Spotted seatrout live about 8-10 years and can grow to a maximum length of 39 inches. Adults are ambush predators, making quick lunges to grab prey with their front canine teeth prior to swallowing it whole. They feed more heavily in the early to midmorning, and their prey is primarily shrimp and small fish. When they do feed, they regurgitate portions of food, which floats to the surface creating the oil slick that anglers look for when fishing.
Spotted seatrout may be infected by a whole host of pathogens and parasites, but probably the most frequently encountered is the spaghetti worm—larval stage of the tapeworm Poecilancistrium caryophyllum. Infected fish appear to have long, thin worms tunneled in the flesh. The worms are harmless to humans, and also do not appear to cause harm to adult spotted seatrout.
Spotted seatrout is managed for both commercial and recreational fishing in Florida. Management is divided into four spotted seatrout zones (Northwest, Northeast, Southwest, and Southeast). Different commercial and recreational regulations apply to each zone based on how well a zone is doing in meeting the State’s management goal for this species. For more information about spotted seatrout management and regulations in Florida visit: http://myfwc.com/fishing/saltwater/.
Spotted seatrout are very delicate, so it’s important to return unwanted or illegal fish promptly to the water in order to ensure a healthy fish population. Recall, a big female can produce a million or more eggs each time she spawns, so releasing large spotted seatrout to breed can result in more little ones for the future.
Did you know? The scientific name for spotted seatrout is Cynoscion nebulosus which is derived from several Greek words. If we break down the genus name Cynoscion, Cyno means dog-like and scion means a sea-fish. The second, or species, name, nebulosus, means dark and clouded. So if you put that all together, spotted seatrout are dark, clouded dog-like sea-fish. The dog-like reference likely comes from their canine teeth.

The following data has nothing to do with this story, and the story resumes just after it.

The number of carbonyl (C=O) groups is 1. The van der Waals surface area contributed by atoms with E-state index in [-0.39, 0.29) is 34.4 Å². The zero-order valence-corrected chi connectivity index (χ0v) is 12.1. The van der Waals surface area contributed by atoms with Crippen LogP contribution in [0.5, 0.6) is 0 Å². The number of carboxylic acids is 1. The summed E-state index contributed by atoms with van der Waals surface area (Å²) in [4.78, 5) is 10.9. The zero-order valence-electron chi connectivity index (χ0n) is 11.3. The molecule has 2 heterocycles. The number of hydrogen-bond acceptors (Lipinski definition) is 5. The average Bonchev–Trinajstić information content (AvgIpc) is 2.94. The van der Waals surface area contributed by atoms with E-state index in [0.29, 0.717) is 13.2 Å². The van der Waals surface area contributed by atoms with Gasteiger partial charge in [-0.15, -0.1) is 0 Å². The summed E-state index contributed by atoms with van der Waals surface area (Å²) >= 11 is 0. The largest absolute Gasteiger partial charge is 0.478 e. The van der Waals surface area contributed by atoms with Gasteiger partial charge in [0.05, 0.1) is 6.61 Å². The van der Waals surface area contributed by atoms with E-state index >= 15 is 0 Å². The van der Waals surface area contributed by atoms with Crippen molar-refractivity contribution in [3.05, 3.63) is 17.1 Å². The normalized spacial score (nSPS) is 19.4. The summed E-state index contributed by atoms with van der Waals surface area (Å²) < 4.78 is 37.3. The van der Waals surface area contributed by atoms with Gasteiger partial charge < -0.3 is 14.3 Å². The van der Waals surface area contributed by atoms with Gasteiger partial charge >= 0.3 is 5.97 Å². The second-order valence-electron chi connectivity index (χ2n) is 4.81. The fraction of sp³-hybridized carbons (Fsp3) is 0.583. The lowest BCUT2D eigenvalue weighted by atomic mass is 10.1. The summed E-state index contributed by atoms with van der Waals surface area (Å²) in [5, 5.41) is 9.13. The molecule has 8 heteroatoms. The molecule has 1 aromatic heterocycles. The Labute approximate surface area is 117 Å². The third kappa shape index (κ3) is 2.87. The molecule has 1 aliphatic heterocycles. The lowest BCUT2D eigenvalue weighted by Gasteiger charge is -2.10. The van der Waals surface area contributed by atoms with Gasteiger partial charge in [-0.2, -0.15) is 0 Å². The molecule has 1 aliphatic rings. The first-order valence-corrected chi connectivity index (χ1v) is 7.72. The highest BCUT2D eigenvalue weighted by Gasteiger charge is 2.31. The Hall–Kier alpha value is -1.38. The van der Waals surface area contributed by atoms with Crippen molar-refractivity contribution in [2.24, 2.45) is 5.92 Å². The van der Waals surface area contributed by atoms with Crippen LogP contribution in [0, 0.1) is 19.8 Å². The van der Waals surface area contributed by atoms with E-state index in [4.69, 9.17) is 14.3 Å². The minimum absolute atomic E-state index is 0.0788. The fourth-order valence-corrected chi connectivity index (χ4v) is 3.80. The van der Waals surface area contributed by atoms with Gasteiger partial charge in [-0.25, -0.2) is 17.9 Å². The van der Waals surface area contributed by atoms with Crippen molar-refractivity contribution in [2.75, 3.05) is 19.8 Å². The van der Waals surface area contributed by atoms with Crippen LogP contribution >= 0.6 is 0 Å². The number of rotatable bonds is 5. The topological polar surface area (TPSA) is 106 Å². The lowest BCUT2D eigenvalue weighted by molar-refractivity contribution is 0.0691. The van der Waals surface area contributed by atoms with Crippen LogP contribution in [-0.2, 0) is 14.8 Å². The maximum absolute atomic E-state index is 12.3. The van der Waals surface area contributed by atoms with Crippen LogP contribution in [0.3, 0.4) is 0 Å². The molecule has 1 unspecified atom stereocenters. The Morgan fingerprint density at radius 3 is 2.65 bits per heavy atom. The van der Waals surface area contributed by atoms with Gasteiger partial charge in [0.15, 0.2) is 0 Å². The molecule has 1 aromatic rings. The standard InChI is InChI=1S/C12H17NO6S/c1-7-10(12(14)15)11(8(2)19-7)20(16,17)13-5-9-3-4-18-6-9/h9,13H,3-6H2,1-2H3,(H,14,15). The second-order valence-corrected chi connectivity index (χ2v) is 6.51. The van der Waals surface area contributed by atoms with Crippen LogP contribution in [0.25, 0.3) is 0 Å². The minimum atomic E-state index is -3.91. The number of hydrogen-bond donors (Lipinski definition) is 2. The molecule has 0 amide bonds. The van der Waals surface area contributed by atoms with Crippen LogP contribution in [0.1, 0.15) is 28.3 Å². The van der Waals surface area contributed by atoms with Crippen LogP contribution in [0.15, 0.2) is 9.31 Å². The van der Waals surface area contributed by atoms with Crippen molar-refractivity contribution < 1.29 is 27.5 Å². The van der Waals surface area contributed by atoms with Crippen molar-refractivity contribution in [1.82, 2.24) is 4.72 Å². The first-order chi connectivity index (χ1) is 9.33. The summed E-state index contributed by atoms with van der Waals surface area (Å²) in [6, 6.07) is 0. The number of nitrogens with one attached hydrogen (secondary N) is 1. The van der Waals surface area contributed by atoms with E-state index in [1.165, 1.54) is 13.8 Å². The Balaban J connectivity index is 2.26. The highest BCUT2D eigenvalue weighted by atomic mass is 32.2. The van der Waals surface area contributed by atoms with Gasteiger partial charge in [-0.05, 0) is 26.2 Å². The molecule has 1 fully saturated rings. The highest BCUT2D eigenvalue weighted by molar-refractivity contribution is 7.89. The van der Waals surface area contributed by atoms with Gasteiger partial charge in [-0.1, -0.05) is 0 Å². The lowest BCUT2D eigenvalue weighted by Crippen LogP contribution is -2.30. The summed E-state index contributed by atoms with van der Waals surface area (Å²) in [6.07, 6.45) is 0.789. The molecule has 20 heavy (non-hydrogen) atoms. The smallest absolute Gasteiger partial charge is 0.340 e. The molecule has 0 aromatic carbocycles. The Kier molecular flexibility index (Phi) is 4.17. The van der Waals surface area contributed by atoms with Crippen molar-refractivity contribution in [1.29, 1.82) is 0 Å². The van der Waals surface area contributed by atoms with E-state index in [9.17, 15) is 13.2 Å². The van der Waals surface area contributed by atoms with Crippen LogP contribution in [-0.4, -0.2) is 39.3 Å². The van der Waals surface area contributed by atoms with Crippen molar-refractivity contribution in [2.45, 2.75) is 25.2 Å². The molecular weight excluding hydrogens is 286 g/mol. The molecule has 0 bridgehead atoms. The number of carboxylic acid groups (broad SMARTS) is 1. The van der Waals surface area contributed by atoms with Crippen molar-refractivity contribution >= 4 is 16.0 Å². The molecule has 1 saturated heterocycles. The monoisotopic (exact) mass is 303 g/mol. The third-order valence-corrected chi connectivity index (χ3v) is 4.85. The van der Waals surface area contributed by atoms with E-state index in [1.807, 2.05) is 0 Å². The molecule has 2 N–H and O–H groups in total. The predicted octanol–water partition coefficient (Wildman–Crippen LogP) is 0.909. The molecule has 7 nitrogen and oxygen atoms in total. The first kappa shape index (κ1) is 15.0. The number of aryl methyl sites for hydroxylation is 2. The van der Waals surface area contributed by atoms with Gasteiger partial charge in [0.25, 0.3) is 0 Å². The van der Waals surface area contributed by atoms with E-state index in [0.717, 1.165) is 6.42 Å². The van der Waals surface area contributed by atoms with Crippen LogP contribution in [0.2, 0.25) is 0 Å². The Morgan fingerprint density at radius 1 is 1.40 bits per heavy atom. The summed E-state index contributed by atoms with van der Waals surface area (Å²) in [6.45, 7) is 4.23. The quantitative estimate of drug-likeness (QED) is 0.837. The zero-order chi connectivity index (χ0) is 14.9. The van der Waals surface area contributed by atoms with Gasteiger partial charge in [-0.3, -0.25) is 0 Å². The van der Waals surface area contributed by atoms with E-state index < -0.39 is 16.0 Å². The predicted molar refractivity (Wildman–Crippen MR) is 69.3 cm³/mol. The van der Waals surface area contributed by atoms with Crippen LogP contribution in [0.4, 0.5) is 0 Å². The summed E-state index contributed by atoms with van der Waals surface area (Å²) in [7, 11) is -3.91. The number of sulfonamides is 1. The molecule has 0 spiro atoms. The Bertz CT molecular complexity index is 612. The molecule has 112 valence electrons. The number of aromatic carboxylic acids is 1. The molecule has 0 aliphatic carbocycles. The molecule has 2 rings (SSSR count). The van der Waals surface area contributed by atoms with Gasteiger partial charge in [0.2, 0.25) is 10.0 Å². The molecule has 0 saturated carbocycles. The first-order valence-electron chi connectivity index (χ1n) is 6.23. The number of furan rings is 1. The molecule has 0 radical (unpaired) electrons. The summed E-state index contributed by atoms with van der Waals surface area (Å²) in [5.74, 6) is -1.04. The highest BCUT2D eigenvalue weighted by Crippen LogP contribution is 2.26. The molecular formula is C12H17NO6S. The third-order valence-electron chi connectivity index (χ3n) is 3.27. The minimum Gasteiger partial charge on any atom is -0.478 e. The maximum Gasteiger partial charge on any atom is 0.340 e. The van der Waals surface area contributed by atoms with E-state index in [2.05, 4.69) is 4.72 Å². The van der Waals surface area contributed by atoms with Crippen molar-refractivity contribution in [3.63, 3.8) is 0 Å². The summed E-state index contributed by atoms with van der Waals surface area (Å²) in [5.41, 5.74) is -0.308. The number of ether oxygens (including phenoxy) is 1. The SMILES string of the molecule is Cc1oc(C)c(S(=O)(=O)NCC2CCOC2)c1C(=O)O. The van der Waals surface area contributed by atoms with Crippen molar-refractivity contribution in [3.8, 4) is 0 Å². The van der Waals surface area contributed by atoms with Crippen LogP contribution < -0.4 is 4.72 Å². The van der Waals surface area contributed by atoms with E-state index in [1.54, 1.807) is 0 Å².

Blanchet, H, M Van Hoose, L McEachron, B Muller, J Warren, J Gill, T Waldrop, J Waller, C Adams, R Ditton, D Shively, and S VanderKooy. 2001. The spotted seatrout fisheries of the Gulf of Mexico, United States: A regional management plan. Gulf States Marine Fisheries Commission, Publication number 87.
Brown-Pterson, NJ, MS Person, DL Nieland, MD Murphy, RG Taylor, and JR Warren. 2002. Reproductive biology of female spotted seatrout, Cynoscion nebulosus, in the Gulf of Mexico: differences among estuaries? Environmental Biology of Fishes 63: 405-415.
Flaherty-Walia, KE, RE Matheson Jr. and R Paperno. 2015. Juvenile spotted seatrout (Cynoscion nebulosus) habitat use in an eastern Gulf of Mexico estuary: The effects of seagrass bed architecture, seagrass species composition, and varying degrees of freshwater influence. Estuaries and Coasts 38: 353-366.
Florida Museum of Natural History. 2016. Cynoscion nebulosus. https://www.flmnh.ufl.edu/fish/discover/species-profiles/cynoscion-nebulosus/
FWC. 2016. Spotted seatrout. http://myfwc.com/fishing/saltwater/recreational/spotted-seatrout/
Lowerre-Barbieri, SK, Walters, J Bickford, W Cooper, R Muller. 2013. Site fidelity and reproductive timing at a spotted seatrout spawning aggregation site: individual versus population scale behavior. Marine Ecology Progress Series Vol. 481: 181–197.
McMichael, RH and KM Peters. 1989. Early life history of spotted seatrout, Cynoscion nebulosus (Pisces: Sciaenidae), in Tampa Bay, Florida. Estuaries Vol. 12(2): 98-110.
Fish illustrations by Diane Peebles